Conceptually underlying this particular understanding of the dynamics of human population growth is that these deleterious effects are somehow natural, because human reproductive activity is itself natural. In fact, poverty and environmental destruction are not simply and inevitably natural consequences of the human condition but are mediated by particular historical circumstances.

The high fertility rates of the poor and the high resource consumption rates of the rich are both environmental issues that should not be counter-posed, but should be seen as keys to understanding a single larger solution to environmental destruction.

For the super-rich such as Gates and Buffett and their self-serving foundations, over-consumption is not an especially troubling problem but over-population is. Illustrating the consumption gap, Oxfam reports “someone in the richest one percent of the world’s population uses 175 times more carbon on average than someone from the bottom 10 percent.”

Poverty is an inevitable by-product of a socio-economic system that generates increasingly inequitable wealth.  Wealth is linked as a driver of population growth because the high fertility rates of the poor are a response to their precarious condition. A large family is the poor person’s work force and retirement fund.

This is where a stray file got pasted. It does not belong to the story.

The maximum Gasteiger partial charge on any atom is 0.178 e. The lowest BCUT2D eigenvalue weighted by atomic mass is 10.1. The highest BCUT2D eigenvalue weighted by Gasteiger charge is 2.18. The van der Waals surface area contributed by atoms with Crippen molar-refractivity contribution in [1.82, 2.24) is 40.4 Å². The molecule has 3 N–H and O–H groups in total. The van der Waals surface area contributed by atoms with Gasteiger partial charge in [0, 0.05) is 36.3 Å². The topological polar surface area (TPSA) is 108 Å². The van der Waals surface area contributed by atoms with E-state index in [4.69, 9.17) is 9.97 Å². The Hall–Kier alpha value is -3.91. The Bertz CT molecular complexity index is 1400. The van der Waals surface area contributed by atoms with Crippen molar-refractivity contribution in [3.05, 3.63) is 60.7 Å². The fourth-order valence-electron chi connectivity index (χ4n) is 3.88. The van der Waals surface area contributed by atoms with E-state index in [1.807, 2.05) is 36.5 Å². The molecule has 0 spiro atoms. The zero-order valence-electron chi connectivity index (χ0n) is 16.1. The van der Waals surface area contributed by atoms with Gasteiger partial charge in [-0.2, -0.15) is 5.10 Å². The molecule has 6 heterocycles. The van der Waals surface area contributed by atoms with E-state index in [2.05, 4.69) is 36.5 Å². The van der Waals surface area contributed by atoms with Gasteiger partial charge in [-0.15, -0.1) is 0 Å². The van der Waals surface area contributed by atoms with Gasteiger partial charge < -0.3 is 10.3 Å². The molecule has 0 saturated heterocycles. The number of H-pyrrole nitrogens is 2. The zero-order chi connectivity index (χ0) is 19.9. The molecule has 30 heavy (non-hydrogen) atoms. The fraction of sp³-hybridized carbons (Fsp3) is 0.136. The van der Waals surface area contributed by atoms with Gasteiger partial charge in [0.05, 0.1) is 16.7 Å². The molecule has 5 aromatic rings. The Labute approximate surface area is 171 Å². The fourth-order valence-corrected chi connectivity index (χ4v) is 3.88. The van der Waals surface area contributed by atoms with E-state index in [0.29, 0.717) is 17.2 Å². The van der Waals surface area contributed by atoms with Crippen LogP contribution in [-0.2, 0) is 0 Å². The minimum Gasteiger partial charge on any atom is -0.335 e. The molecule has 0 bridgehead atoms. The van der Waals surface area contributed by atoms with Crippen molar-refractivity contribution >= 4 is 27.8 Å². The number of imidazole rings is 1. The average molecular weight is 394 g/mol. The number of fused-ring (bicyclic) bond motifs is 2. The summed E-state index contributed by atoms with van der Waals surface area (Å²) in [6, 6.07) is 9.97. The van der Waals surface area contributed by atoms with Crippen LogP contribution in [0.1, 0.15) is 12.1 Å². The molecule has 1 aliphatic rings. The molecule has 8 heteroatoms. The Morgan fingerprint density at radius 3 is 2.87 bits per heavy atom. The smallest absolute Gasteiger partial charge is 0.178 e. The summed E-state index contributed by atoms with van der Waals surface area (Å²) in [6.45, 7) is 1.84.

Martin Luther King, Jr., commented, “I never intend to adjust myself to economic conditions that will take necessities from the many to give luxuries to the few.” The 1960’s counterculture slogan “serve the poor… eat the rich” put it more crudely.

The more trenchant predicament, though, is not so much a moral one that the super-rich have too much money and live in obscene luxury, but the political one that they have too much power. Let them keep their mansions and yachts, if only they’d hand over their senators, generals, and presidents.

We do have an over-population problem – too many too rich people. The capitalist system, which creates both great wealth with unsustainable consumption rates and great poverty with unsustainable population growth rates, is the fundamental adversary of the environment.

As Bill and Melinda Gates counsel:

“Our friend and co-trustee Warren Buffett once gave us some great advice: ‘Don’t just go for safe projects,’ he said. ‘Take on the really tough problems.’”

Surely ending wealth inequality and the capitalist system that produces it must top the to-do-list.

Roger D. Harris is on the State Central Committee of the Peace and Freedom Party, the only ballot-qualified socialist party in California.

January 20, 2017 Posted by | Economics, Malthusian Ideology, Phony Scarcity, Timeless or most popular | | 1 Comment

Newly Discovered Texas Oil Field Could Hold 20 Billion Barrels

Sputnik – 18.11.2016

The United States Geological Survey has announced the discovery of the largest oil field in the United States to date.